LOS ANGELES — Michael Jackson's family moved quickly Monday to take control of his complicated personal and financial affairs, winning temporary custody of his three children and asking a judge to name the King of Pop's mother as administrator of his estate.
In documents filed in Superior Court, Jackson's parents said they believe their 50-year-old son died without a valid will.
They also made it clear they believe they should take charge of his debt-ridden but potentially lucrative financial empire and act as permanent caretakers of his children.
Judge Mitchell Beckloff granted 79-year-old Katherine Jackson temporary guardianship of the children, ranging in age from 7 to 12. He did not immediately rule on requests to take charge of the children's and Jackson's estates.
Beckloff scheduled a hearing for July 6 and another for Aug. 3 to consider those issues and whether Katherine Jackson should be appointed the children's permanent guardian.
The judge later on Monday granted Katherine Jackson the right to control her son's personal property now in the hands of an unnamed third party. The ruling does not detail the nature of the items and does not provide control of any money in the estate.
When Jackson died Thursday, he left behind a 12-year-old son and 11-year-old daughter by his ex-wife Deborah Rowe, as well as a 7-year-old son born to a surrogate mother.
The Jackson family said the children — Michael Joseph Jackson Jr. (known as Prince Michael), Paris Michael Katherine Jackson and Prince Michael II — are living at the Jackson family compound in Los Angeles' San Fernando Valley.
"They have a long established relationship with paternal grandmother and are comfortable in her care," the family said in court documents.
The documents state that although Rowe is the mother of the two older children, her whereabouts are unknown. The document simply listed "none" for the mother of the youngest child, Prince Michael II.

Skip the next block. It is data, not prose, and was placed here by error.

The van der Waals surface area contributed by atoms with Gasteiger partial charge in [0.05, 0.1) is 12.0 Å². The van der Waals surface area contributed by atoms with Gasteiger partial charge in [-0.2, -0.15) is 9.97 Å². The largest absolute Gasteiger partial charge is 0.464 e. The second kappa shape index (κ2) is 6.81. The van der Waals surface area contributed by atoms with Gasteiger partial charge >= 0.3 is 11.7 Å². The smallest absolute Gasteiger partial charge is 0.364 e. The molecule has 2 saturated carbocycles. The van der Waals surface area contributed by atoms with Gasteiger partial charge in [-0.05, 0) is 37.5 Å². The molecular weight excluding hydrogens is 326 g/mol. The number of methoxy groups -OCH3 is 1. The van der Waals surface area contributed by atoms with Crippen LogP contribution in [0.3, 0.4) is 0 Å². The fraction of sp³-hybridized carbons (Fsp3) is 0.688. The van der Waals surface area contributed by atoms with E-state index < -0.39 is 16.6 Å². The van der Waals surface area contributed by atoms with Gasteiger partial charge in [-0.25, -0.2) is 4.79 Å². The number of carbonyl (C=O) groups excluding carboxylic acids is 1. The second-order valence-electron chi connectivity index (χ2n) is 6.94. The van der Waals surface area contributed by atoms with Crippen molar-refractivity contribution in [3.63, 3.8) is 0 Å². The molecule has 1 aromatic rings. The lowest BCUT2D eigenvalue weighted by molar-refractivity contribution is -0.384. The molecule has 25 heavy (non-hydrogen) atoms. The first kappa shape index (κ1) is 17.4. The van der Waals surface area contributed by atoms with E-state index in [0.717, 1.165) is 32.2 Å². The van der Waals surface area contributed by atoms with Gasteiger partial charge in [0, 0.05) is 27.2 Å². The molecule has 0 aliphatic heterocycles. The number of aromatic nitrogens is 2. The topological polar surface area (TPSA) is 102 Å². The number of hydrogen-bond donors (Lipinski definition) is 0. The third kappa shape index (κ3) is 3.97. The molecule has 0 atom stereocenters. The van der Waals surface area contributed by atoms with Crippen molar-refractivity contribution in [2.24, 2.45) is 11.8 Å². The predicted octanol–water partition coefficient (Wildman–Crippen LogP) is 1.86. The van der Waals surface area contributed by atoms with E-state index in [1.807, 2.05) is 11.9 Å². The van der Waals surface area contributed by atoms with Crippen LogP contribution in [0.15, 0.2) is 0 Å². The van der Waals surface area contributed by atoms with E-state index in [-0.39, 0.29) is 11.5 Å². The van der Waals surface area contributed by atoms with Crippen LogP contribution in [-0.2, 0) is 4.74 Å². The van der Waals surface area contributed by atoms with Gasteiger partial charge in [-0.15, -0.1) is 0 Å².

The Jacksons say they have not heard from Rowe since their son's death.
Meanwhile, authorities continued to investigate Jackson's death. Officials with the Los Angeles County coroner's office returned to the mansion he was renting at the time of his death and left with two large plastic bags of evidence.
Assistant Chief Coroner Ed Winter said the bags contained medication. He declined to elaborate.
Joe Jackson, the singer's father, told reporters at the family compound that his son's funeral was still in the planning stages.
"It will be some private, but not closed all the way down to the public," he said without elaborating.
His son, who had not released a recording or performed in years, was believed to be hundreds of millions of dollars in debt at the time of his death. However, his finances are complicated and could take years to unravel.
Clearly one of his most valuable assets is his recording catalog. There could also be recordings in Jackson's estate that he had never released.
There's also a financial bonanza to be had in the Sony/ATV Music Publishing catalog of which Jackson owned 50 percent. The 750,000-song catalog includes music by the Beatles, Bob Dylan, Neil Diamond, Lady Gaga and the Jonas Brothers, and is estimated to be worth as much as $2 billion.